Uplifted by this, I wrote out new goals for the year, entirely different ones. They were not as much goals as the were values. Here's what I wrote:

2017 is a year for creativity and connection in a sustainable, happy life.

In 2017 I want to connect with other creatives. Learn, listen, ask. I will be both a researcher and a friend.

What are they scared of? How can I help them? Where do they struggle?
In the things I create, I will think about how I can design it for connection.
In the things I create, I will let what I've learned guide me.

In everything I do, my values will guide me.

Authentic: Be honestly myself, let my personality and taste shine through.     
It's when I'm open, vulnerable and listen to my own truth that I connect with others the most.

Brave: To create bravely is my motto and it should always guide me. I'm not done, I will keep facing fears. I'm not the person who lets fear stop me from my dreams. I will make the brave version.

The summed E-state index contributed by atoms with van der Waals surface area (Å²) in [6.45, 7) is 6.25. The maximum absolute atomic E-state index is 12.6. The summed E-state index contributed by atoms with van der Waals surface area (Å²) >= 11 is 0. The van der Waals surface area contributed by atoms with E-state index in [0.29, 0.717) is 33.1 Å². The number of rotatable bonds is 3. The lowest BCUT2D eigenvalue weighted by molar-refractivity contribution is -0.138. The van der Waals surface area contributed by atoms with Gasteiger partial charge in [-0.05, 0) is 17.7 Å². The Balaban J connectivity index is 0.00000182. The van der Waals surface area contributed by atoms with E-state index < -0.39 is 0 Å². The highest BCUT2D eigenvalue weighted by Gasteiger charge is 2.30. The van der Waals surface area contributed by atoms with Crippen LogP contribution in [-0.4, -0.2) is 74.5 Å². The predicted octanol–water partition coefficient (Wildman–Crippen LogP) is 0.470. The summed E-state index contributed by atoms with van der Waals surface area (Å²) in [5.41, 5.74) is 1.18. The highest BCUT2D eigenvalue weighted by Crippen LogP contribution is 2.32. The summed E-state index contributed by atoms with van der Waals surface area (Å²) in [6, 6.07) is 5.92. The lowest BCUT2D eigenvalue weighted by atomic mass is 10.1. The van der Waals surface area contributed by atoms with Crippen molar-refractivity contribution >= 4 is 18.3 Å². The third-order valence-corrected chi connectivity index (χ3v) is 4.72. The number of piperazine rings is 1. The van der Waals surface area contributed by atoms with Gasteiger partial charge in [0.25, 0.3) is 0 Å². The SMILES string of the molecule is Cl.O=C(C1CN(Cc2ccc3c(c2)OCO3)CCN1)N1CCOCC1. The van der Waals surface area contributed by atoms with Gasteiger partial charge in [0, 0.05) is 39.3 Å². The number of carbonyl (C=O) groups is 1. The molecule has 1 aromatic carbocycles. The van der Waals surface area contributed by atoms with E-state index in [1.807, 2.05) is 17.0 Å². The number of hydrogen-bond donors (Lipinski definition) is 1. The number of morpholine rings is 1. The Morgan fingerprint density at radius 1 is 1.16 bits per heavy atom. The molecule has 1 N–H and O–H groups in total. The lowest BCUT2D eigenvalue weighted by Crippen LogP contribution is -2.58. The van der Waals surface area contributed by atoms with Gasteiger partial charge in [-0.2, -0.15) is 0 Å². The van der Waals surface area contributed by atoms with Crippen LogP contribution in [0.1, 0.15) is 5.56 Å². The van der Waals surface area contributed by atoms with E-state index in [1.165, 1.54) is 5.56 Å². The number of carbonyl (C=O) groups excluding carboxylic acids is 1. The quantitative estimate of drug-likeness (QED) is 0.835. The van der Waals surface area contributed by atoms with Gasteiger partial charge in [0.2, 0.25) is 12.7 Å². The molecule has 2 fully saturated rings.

Creative: Creativity is what lights me up and it should guide me in everything I do. It will help me stay happy, keep me exploring and it will help me make better things.

I do this because I want to live a happy creative life.

I need to keep this life healthy at every stage.
Metrics should never be at the forefront of my decisions.

I do this for the love of creativity and the joy of creating.
It should never make me lose track of what's important.
If it's stopping me from living the life I want, something needs to change.

To stay happy, I need space in my life. I need to live slowly.
I will stay patient and keep stress out of my life.

I will evaluate projects and my creative life based on these questions:

  • How does this help me connect and learn from my fellow creatives?

  • How does this help me grow and develop the Teacup Owls?